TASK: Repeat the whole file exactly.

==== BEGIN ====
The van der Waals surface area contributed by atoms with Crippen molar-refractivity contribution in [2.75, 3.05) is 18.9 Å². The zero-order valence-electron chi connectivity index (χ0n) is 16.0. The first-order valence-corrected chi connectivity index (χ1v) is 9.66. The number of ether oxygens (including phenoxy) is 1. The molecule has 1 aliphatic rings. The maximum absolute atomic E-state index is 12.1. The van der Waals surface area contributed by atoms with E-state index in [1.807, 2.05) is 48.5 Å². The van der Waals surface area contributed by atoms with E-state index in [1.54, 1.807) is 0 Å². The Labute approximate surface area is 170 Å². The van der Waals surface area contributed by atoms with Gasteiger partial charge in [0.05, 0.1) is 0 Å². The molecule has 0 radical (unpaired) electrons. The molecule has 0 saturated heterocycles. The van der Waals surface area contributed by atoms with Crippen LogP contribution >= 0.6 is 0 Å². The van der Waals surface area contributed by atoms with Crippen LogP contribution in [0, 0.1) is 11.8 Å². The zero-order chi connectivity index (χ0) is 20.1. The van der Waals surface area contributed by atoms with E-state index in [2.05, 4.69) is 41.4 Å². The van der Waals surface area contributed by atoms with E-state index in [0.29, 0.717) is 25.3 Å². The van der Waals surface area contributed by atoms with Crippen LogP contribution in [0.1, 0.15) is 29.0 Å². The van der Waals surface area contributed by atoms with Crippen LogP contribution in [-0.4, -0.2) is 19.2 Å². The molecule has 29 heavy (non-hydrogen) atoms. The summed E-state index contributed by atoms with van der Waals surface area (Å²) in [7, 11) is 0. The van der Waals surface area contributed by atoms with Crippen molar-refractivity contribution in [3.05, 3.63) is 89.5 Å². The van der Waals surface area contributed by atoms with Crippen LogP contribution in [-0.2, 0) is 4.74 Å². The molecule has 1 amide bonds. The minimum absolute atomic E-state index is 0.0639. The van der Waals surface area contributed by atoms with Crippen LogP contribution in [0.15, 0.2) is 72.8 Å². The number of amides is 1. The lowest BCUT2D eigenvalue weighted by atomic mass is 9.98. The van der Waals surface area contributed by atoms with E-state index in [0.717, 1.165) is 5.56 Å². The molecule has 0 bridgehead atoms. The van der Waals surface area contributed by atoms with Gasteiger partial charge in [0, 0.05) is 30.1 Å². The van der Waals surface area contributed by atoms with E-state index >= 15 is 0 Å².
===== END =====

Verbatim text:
The van der Waals surface area contributed by atoms with Crippen molar-refractivity contribution in [2.75, 3.05) is 18.9 Å². The zero-order valence-electron chi connectivity index (χ0n) is 16.0. The first-order valence-corrected chi connectivity index (χ1v) is 9.66. The number of ether oxygens (including phenoxy) is 1. The molecule has 1 aliphatic rings. The maximum absolute atomic E-state index is 12.1. The van der Waals surface area contributed by atoms with E-state index in [1.807, 2.05) is 48.5 Å². The van der Waals surface area contributed by atoms with E-state index in [1.54, 1.807) is 0 Å². The Labute approximate surface area is 170 Å². The van der Waals surface area contributed by atoms with Gasteiger partial charge in [0.05, 0.1) is 0 Å². The molecule has 0 radical (unpaired) electrons. The molecule has 0 saturated heterocycles. The van der Waals surface area contributed by atoms with Crippen LogP contribution >= 0.6 is 0 Å². The van der Waals surface area contributed by atoms with Crippen LogP contribution in [0, 0.1) is 11.8 Å². The zero-order chi connectivity index (χ0) is 20.1. The van der Waals surface area contributed by atoms with E-state index in [2.05, 4.69) is 41.4 Å². The van der Waals surface area contributed by atoms with E-state index in [0.29, 0.717) is 25.3 Å². The van der Waals surface area contributed by atoms with Crippen LogP contribution in [0.1, 0.15) is 29.0 Å². The van der Waals surface area contributed by atoms with Crippen LogP contribution in [-0.4, -0.2) is 19.2 Å². The molecule has 29 heavy (non-hydrogen) atoms. The summed E-state index contributed by atoms with van der Waals surface area (Å²) in [7, 11) is 0. The van der Waals surface area contributed by atoms with Crippen molar-refractivity contribution in [3.05, 3.63) is 89.5 Å². The van der Waals surface area contributed by atoms with Crippen LogP contribution in [-0.2, 0) is 4.74 Å². The molecule has 1 amide bonds. The minimum absolute atomic E-state index is 0.0639. The van der Waals surface area contributed by atoms with Crippen LogP contribution in [0.15, 0.2) is 72.8 Å². The number of amides is 1. The lowest BCUT2D eigenvalue weighted by atomic mass is 9.98. The van der Waals surface area contributed by atoms with E-state index in [0.717, 1.165) is 5.56 Å². The molecule has 0 bridgehead atoms. The van der Waals surface area contributed by atoms with Gasteiger partial charge in [0, 0.05) is 30.1 Å². The van der Waals surface area contributed by atoms with E-state index >= 15 is 0 Å².